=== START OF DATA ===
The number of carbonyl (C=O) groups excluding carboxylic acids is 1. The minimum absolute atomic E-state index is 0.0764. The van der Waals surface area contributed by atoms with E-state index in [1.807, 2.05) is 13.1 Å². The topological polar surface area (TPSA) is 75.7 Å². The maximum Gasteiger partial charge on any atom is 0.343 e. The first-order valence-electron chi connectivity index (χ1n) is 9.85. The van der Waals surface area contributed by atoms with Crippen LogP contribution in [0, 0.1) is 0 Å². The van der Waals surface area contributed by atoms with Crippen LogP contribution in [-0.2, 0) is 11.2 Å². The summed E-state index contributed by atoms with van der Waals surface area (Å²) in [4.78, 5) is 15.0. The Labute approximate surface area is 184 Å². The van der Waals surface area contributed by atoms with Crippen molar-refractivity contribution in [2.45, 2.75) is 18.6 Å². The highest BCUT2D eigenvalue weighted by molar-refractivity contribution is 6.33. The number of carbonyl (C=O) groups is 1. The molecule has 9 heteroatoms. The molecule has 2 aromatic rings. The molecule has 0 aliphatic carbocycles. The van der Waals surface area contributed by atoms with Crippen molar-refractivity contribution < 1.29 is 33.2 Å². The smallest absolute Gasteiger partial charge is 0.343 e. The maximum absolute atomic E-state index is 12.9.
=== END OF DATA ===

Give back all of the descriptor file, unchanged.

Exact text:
The number of carbonyl (C=O) groups excluding carboxylic acids is 1. The minimum absolute atomic E-state index is 0.0764. The van der Waals surface area contributed by atoms with E-state index in [1.807, 2.05) is 13.1 Å². The topological polar surface area (TPSA) is 75.7 Å². The maximum Gasteiger partial charge on any atom is 0.343 e. The first-order valence-electron chi connectivity index (χ1n) is 9.85. The van der Waals surface area contributed by atoms with Crippen LogP contribution in [0, 0.1) is 0 Å². The van der Waals surface area contributed by atoms with Crippen LogP contribution in [-0.2, 0) is 11.2 Å². The summed E-state index contributed by atoms with van der Waals surface area (Å²) in [4.78, 5) is 15.0. The Labute approximate surface area is 184 Å². The van der Waals surface area contributed by atoms with Crippen molar-refractivity contribution in [2.45, 2.75) is 18.6 Å². The highest BCUT2D eigenvalue weighted by molar-refractivity contribution is 6.33. The number of carbonyl (C=O) groups is 1. The molecule has 9 heteroatoms. The molecule has 2 aromatic rings. The molecule has 0 aliphatic carbocycles. The van der Waals surface area contributed by atoms with Crippen molar-refractivity contribution < 1.29 is 33.2 Å². The smallest absolute Gasteiger partial charge is 0.343 e. The maximum absolute atomic E-state index is 12.9.